Being new to a genre, trying something different, you’re possibly not the target audience or at least you’re not yet the target audience. There are books that don’t require prior knowledge but most assume you’re familiar with and like the genre. I know I was not and likely never will be the target audience for inspirational romance, but I’ve read and reviewed a couple of them. It could be said I’m to blame for choosing to read them; the background I brought to my reviews somewhat gelled with my little knowledge and hesitation (writing as objectively as possible is something else). I liked reading them, I liked gaining knowledge about the genre. But I was not the target audience.
Where reviews and general conversation are concerned, readers only ever read books targeted to them, the context and angles for discussion wouldn’t be as varied as they are. A reader may read a book about a historical period they aren’t really interested in and/or knowledgeable about, but sometimes those reviews and conversations contain points that readers who do know a lot about the subject might have missed. It’s the usefulness of the outsider opinion.
I think it’s important to acknowledge when you’re not the target (when it’s obvious to you) but it’d be impossible to suggest, for good, a fault one way or the other.
What, if any, responsibility does an author have? I think it would be unfair to suggest an author always (always, always) take the reader into account. It’s important for the author to be creative, to experiment and to be able to use the idea, ‘write the book you want to read’. (Of course aligning themselves with this thought could match what a reader wants to read.) If you’re not the target, there’s little the author can do; but clarity, fun, and the story, are all down to the author.
To think of everyone would limit an author, that they think of their audience is best.
I think that if anyway, the answer is another question. ‘What’. ‘What’ is to blame if we dislike a book? Answer: difference, individuality. And that’s the problem with the word ‘blame’. It isn’t blame because it’s good to be different.
What do you think about this subject?
I would apply the words ‘fear’ and ‘daunted’ to the way I feel when considering reading a long book, because if ‘daunted’ means you’re scared but still carry whatever it is out, then ‘fear’ is a bit more serious.
I often approach my shelves wanting to take out a long classic or other suitably long book. This is because of the idea, at least it’s my idea, that the longer the book, the longer the story and the more developed and engrossing the world. I suppose it’s correct to say that that’s the way I feel it should be, and of course it often is. It’s the same thought I have when I hanker for fantasy – I love the idea of it, what it represents, but do I at this particularly moment want to spend the time the complexities require? (I find fantasies complex and admire those who read many of them. This has a lot to do with my slow reading speed.)
Anyway. I have a fear of the time needed to read long books. There are a few reasons for this. Firstly comes my mindset: in the time it’s likely to take me to read Bleak House, I could be reading two or three shorter books. Forget yearly book count; I will have read and experienced more books in that same time if I read shorter books. The second reason is that I know the long book is likely to contain filler material of some sort. It’s almost inevitable. I know that if there is filler material which, let’s face it, is something that tends to be boring or at the least frustrating, I’m likely to put the book down and I’ll have difficulty picking it up again. As much as I can acknowledge that merely thinking this can cause it to happen, it’s a valid consideration.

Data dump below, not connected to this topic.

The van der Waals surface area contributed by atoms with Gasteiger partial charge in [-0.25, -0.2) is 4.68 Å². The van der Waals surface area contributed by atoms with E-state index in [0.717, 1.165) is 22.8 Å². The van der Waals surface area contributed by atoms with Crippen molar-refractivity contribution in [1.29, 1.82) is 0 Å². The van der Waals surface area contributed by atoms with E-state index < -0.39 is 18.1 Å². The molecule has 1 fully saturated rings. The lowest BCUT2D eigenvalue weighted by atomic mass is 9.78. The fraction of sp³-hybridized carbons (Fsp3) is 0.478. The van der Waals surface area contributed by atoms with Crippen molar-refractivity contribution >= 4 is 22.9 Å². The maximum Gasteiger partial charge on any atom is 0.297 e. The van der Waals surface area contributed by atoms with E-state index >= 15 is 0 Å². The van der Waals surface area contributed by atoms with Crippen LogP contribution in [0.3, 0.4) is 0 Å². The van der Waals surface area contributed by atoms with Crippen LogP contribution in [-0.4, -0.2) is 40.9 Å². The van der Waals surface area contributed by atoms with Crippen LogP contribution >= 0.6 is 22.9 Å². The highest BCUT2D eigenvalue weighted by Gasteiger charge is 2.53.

Related to this, then, is the knowledge that deciding to read a long book is rather akin to confirming your place in a project. It’s saying you’re going to spend the next week/fortnight/month (a month in my case) devoted to this one book, because you will even if you read another at the same time. It’s saying that as much as you’ll be happy to be able to say you’ve read it, it is nevertheless still just one strike on your list.
So my perusal of my shelves goes like this: approach bookcase; spot long book and know I want to read it; I really do; realise it’ll take a while; look at other books; play a game of eenie meenie miney mo I’ve no intention of honouring the result of if it lands on the long book; choose the shorter book even if my gut tells me the longer one is the one for me right now.
And yes, the whole reading another book alongside anyway thing does mean this is silly. But I’ll still go along with my fear.
The only way for me to read long books is to just do it. I haven’t mastered it yet.
How do you feel about long books in this context?
Screen shot from Gone With The Wind, copyright © 1939 Selznick International Pictures.
I actually managed to forget I had more than a few links ready for this next post, so #6 shouldn’t be too long in the future. Here are interesting articles and blog posts I’ve found over the past couple of months – some old some new.
She may not be a book blogger but the sentiment is very apt when Cassie tells us to have an opinion.
Ever eaten or had a drink soon after brushing your teeth? It’s awful, isn’t it? This is why.
Scarlett O’Hara’s Tara has been found in a random barn and it’s being restored.
And if you’re anything like me and miss news, Anthony Horowitz’s disagreement with his editor was included in a printed copy.
What’s piqued your interest recently?